One aspect of this change in lifespan turned out to be changes in the proteasome’s regulation of protein degradation. In humans, the buildup of damaged or unwanted proteins has been correlated with numerous disorders, including the age-related neurodegenerative diseases Alzheimer’s and Parkinson’s. Even in healthy people, the capacity to degrade unwanted proteins decreases with age, which can lead to problematic protein build-up.
“In terms of aging, the big hypothesis is that boosting the proteasome would confer benefits during aging and increase lifespan,” Lehrbach said.
The discoveries yet to be made into the proteasome's function, and the substantial health impacts of these discoveries, motivate Lehrbach’s lab at Fred Hutch. Beyond just aging, his team is working to understand all aspects of protein regulation and the health consequences when the process goes awry. This includes studying how cells ensure that proteins are expressed at the right levels and how they’re removed when they become unwanted or damaged.
To find answers to these big questions, the lab uses the same tiny worm that first got Lehrbach interested in studying genetics, C. elegans. This tiny animal is an exceptional model system for scientists trying to understand many aspects of our biology because so much of their fundamental biology is shared with humans, including how their cells regulate protein production and degradation.
Using these worms, Lehrbach can genetically tune the proteasome’s function up and down.
“There are benefits to understanding how to modulate it in both directions,” Lehrbach said. “In the case of cancer treatment, you actually want to stop its function.”
"I’m working to shed light on the mechanisms by which cancer cells can become resistant to proteasome inhibitor drugs."
Protein buildup can be just as detrimental — or even deadly — to cancer cells as it is to healthy cells. Proteasome-inhibiting drugs can kill off tumor cells and are regularly prescribed to treat certain cancers, but they can become less effective over time.
"I’m working to shed light on the mechanisms by which cancer cells can become resistant to proteasome inhibitor drugs," Lehrbach said.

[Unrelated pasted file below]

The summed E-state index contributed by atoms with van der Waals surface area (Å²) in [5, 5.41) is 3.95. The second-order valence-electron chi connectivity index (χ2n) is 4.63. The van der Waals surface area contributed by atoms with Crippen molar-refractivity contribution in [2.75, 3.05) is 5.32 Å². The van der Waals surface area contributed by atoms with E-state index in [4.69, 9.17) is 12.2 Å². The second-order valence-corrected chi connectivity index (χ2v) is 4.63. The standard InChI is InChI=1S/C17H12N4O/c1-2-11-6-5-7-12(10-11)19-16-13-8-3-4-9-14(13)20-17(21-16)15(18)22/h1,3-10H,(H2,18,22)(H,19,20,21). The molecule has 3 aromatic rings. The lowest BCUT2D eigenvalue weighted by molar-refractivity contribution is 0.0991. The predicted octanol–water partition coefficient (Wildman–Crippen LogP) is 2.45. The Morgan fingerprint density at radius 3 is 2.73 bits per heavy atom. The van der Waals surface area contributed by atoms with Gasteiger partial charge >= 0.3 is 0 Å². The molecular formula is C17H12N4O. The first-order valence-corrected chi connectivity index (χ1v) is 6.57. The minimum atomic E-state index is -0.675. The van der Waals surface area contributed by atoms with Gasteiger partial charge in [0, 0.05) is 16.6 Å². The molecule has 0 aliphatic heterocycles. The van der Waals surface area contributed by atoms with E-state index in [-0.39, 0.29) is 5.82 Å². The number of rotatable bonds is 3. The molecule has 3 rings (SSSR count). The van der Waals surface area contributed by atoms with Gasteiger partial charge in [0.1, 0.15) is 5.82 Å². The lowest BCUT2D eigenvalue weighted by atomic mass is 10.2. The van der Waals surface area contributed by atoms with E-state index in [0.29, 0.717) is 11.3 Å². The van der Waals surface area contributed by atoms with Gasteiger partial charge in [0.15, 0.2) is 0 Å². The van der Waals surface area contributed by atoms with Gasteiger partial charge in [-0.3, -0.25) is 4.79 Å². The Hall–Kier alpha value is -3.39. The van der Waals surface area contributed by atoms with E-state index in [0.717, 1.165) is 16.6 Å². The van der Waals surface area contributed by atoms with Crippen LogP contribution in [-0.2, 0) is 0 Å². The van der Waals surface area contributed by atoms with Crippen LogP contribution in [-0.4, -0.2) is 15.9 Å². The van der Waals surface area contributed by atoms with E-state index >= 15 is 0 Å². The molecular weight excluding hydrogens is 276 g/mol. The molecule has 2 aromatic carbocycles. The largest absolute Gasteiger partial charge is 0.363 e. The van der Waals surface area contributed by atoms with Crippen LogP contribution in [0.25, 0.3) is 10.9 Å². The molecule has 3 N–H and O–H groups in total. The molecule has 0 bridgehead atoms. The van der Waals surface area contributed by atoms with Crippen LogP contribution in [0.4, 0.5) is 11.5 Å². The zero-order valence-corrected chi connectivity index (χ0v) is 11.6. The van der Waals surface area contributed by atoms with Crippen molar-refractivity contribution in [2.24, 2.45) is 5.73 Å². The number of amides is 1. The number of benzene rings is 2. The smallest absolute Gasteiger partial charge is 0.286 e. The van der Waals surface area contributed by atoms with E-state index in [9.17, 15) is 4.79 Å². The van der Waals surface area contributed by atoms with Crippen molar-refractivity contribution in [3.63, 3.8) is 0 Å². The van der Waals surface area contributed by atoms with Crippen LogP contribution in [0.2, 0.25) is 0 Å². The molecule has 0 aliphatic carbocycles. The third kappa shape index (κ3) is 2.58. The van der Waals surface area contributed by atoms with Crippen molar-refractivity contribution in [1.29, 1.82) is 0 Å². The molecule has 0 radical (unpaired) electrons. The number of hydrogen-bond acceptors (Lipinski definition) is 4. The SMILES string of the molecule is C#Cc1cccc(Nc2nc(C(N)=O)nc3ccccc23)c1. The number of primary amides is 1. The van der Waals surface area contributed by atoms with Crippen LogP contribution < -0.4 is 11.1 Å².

Understanding how cancer cells develop resistance to these treatments would greatly inform our understanding of how the proteasome functions and could lead to improved drugs that help ensure that patients stay cancer free.
Boosting proteasome function may be critical in the case of other health issues. For many years there was a mystery as to why individuals with mutations to a gene called NGLY1 had severe developmental and behavioral deficits, Including difficulty walking and talking.
“No one could work out why lacking this one gene would have all these effects and connect to all these symptoms,” Lehrbach said.
C. elegans helped him crack a key component of this mystery. Using the worms, Lehrbach identified that the mutation’s downstream effects ultimately harm the proteasome.
“This meant that patient’s cells can't maintain appropriate levels of proteasome activity, and it's this kind of proteasome deficiency that probably causes a lot of the symptoms,” he said.
Unwanted and damaged proteins build up in cells and impede their proper function. Lehrbach is now working to explore avenues for boosting proteasome activity as a possible therapy for people with mutations in NGLY1.
The promise of where his discoveries may lead motivates Lehrbach.
“My favorite thing about research is sharing in the thrill of discovery,” he said. “I love those days when someone comes into my office with a confusing result that sends our research in a new direction. I am so excited to see where our exploration of the proteasome will take us in the coming years.”
— By Matthew Ross, Feb. 2, 2023